Recently returned to Rebirth in the pages of Snyder’s “Metal/No Justice/Justice League,” the Martian Manhunter is back and ready to lead the world’s heroes. But what about before that? What about when he was Detective John Jones? What about when he was a Manhunter on Mars? What formed him into the hero he is today? And how does a dead family fit into all of this? Spoilers ahead.
Written by Steve Orlando
Illustrated by Riley Rossmo
Colored by Ivan Plascencia
Lettered by Deron Bennett
No matter what you know about J’onn J’onnz, you’re not prepared for this! The acclaimed team of writer Steve Orlando and artist Riley Rossmo (BATMAN/ THE SHADOW, BATMAN: NIGHT OF THE MONSTER MEN) reteam for a reinvention of the Manhunter from Mars in this twisted, unexpected series. Back on Mars, J’onn was about as corrupt as a law officer can be, and when a reckoning comes for his entire society, he’ll get a second chance he doesn’t want or deserve! One shocking murder, and an unexpected fragment of the Mars he lost, will change his life—and the course of the Earth—forever!
J’onn is no stranger to the retcon. It’s as much a part of his past as his life on Mars and his time as a detective. As such, it only makes sense that the team behind the Martian’s latest solo outing would ground itself in these three aspects and the genre that birthed J’onn’s human alter-ego. The smartest decision the team has made is setting this squarely in J’onn’s past; whether or not we’ll go to the present being a settled matter via word of god. This allows them to craft a story that fits in with the universe at large while not being beholden to the Manhunter’s current stories in other books.
From the first page, it’s apparent that this is going to be something special. The coloring alone, with the juxtaposition between the harsh and all-consuming reds, golds, and melting oranges of J’onn’s memories of Mars with the cold, ambient pale green and blues of John’s apartment, establishes the two modes of the story going forwards. The paneling too, going from the round chaos of page one to the square order of page two, cements the differences in the way these parallel narratives are going to play out and J’onn’s state of mind.
Rossmo’s layouts are something to behold. He utilizes inset panels to draw our attention to the most important parts of each scene, communicating not a passage of time but the many fragmentary ways in which our minds absorb a singular scene. It is also used to convey how J’onn feels the world, both on Mars and on Earth.
Again, on page one, J’onn is in his social form aka the traditional Martian Manhunter look, hunched over in agony in a half-splash. Circles with knife-like tails, beam towards J’onn’s head, highlighting the heads of his fellow Martians as they burn, some coming apart in his hand. It is apparent he is feeling them in his mind but what is crushing him is the thought circle above him, filled with, an implied, endless amount of suffering Martians.
Cut to the top of the next page and J’onn is sitting in his human form, hunched at the edge of his bed, with only the light from the shades lighting him, crushed by the weight of his memories. No words, the succinct narration only framing this memory as evidence, in his eyes, of his lack of heroism. It is these types of pages that turn this from being another retcon to something definitive and important.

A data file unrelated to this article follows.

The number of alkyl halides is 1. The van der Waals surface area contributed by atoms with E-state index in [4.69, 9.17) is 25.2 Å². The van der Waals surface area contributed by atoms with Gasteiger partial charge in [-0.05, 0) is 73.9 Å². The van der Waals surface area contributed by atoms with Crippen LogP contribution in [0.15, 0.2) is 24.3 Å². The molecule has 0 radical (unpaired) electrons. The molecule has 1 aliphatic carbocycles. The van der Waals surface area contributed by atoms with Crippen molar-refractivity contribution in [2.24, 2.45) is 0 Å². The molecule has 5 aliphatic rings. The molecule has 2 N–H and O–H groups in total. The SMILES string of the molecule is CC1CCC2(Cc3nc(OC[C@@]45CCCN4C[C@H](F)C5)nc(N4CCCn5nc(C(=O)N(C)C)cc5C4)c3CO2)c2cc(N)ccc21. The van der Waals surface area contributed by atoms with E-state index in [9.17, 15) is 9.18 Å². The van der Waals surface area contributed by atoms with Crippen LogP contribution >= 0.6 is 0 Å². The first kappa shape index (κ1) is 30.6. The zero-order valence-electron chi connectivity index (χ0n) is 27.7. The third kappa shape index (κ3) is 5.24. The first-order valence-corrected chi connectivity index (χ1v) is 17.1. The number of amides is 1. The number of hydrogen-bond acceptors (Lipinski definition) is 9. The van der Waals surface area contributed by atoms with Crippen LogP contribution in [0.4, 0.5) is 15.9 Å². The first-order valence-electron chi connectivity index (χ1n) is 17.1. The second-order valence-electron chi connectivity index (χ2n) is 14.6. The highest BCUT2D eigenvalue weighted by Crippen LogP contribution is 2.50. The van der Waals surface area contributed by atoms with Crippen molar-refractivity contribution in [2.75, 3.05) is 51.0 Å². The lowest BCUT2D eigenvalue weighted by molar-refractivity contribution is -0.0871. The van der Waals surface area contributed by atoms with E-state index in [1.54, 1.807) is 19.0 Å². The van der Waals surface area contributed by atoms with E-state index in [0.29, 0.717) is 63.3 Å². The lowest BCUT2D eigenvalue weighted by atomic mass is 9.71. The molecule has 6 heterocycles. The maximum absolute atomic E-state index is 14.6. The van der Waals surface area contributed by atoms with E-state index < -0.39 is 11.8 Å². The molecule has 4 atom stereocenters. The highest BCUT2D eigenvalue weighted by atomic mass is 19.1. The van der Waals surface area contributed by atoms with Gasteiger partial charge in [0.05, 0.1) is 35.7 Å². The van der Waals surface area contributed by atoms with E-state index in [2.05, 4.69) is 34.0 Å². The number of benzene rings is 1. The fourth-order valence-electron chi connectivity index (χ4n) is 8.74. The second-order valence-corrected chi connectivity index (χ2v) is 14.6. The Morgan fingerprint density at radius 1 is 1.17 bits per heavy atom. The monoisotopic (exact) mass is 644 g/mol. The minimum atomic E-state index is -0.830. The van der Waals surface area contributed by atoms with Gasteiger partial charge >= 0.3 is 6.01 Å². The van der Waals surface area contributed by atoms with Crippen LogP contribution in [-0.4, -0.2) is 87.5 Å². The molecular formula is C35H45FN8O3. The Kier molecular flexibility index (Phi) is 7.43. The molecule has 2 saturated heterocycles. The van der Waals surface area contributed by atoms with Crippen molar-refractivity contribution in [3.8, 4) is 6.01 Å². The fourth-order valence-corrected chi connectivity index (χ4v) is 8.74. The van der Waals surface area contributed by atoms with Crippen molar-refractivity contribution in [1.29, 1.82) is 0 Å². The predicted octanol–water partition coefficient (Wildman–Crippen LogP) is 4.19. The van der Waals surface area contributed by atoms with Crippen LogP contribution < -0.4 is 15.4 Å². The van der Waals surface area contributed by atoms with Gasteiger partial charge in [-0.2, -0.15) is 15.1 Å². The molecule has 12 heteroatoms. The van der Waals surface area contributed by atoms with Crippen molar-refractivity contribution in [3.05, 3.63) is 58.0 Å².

However, all is not perfect in this debut. While Rossmo’s art, Plascencia’s coloring and Bennett’s lettering all mesh perfectly, crafting something stylized and unique, Orlando’s script doesn’t quite reach the same level of smoothness, particularly in the Mars segments. That isn’t to say the creativity is any less. Oh no. Orlando’s reimagining of Martian society and J’onn’s role in it works wonders to establish what will become his character arc, informing who he is as John Jones, and then turn into a source of tension in this new, strange case he has on Earth. Orlando also crafts a believable alien world that evokes enough of ours to feel familiar but the transition isn’t a smooth one.Continued below
Part of any good noir or police procedural is the lingo, those bits of dialogue and turns of phrase that are unique to the job. Many of these are baked into the genre, so they float from one work to the next, making the transition easy if you’re familiar with the genre. If one is unfamiliar with the lingo, or if the lingo is brand new, throwing readers into the deep end can be damaging to the immersion of the narrative. That is what has happened here. All the information is there, especially on the second or third read through, but it’s presented in a format that assumes we have some background knowledge on the workings of Martian life and on the slang, lobbing it at us without much context, reminiscent of the dialogue from A Clockwork Orange.
By starting us on Earth, with an earth-based detective story, and then shifting to a different style of detective story on Mars, we’ve lost the ability to acclimate to the strange and new and instead we spent most of that acclimation time on the more familiar aspects of the narrative. That said, once these first couple pages of J’onn extorting a gold Martian are over, the narrative clicks into place and the dialogue begins to smooth out and the mental friction begins to lessen. It’s a little thing but in a story as tight as this, it’s the little things that stick out the most.
Final Score: 8.5 – “Martian Manhunter” #1 is the start to the detective-noir-cop procedural comic we’ve all been waiting for from DC. Not a perfect debut but a small stumble at the start of a marathon doesn’t mean much by mile 15 and if you aren’t blown away by Rossmo’s art, then you need to get your eyes checked.